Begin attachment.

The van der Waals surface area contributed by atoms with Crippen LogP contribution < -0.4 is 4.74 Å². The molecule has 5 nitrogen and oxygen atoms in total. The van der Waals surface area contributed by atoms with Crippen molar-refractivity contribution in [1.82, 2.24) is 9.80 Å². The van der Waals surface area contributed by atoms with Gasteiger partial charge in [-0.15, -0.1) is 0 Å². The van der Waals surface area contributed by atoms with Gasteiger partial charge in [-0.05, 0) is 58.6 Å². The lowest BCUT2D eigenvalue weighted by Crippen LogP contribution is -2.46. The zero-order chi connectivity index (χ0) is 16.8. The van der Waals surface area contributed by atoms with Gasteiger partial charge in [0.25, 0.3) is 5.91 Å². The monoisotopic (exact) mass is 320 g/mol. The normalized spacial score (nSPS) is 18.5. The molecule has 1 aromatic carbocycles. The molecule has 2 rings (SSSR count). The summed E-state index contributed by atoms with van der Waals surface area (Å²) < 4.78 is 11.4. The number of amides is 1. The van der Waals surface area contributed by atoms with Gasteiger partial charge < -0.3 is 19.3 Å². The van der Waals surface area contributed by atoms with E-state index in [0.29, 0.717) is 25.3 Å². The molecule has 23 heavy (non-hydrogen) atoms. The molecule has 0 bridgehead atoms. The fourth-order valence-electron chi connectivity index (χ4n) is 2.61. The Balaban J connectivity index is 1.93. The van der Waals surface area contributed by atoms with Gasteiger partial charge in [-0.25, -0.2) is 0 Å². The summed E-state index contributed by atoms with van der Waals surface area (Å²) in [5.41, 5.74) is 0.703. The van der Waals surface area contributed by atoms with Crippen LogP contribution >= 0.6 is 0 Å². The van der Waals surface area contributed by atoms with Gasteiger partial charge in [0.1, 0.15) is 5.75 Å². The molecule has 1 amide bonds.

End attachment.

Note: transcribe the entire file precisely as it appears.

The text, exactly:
The van der Waals surface area contributed by atoms with Crippen LogP contribution < -0.4 is 4.74 Å². The molecule has 5 nitrogen and oxygen atoms in total. The van der Waals surface area contributed by atoms with Crippen molar-refractivity contribution in [1.82, 2.24) is 9.80 Å². The van der Waals surface area contributed by atoms with Gasteiger partial charge in [-0.15, -0.1) is 0 Å². The van der Waals surface area contributed by atoms with Gasteiger partial charge in [-0.05, 0) is 58.6 Å². The lowest BCUT2D eigenvalue weighted by Crippen LogP contribution is -2.46. The zero-order chi connectivity index (χ0) is 16.8. The van der Waals surface area contributed by atoms with Gasteiger partial charge in [0.25, 0.3) is 5.91 Å². The monoisotopic (exact) mass is 320 g/mol. The normalized spacial score (nSPS) is 18.5. The molecule has 1 aromatic carbocycles. The molecule has 2 rings (SSSR count). The summed E-state index contributed by atoms with van der Waals surface area (Å²) < 4.78 is 11.4. The number of amides is 1. The van der Waals surface area contributed by atoms with Gasteiger partial charge < -0.3 is 19.3 Å². The van der Waals surface area contributed by atoms with E-state index in [0.29, 0.717) is 25.3 Å². The molecule has 23 heavy (non-hydrogen) atoms. The molecule has 0 bridgehead atoms. The fourth-order valence-electron chi connectivity index (χ4n) is 2.61. The Balaban J connectivity index is 1.93. The van der Waals surface area contributed by atoms with Gasteiger partial charge in [-0.25, -0.2) is 0 Å². The summed E-state index contributed by atoms with van der Waals surface area (Å²) in [5.41, 5.74) is 0.703. The van der Waals surface area contributed by atoms with Crippen LogP contribution >= 0.6 is 0 Å². The van der Waals surface area contributed by atoms with Gasteiger partial charge in [0.1, 0.15) is 5.75 Å². The molecule has 1 amide bonds.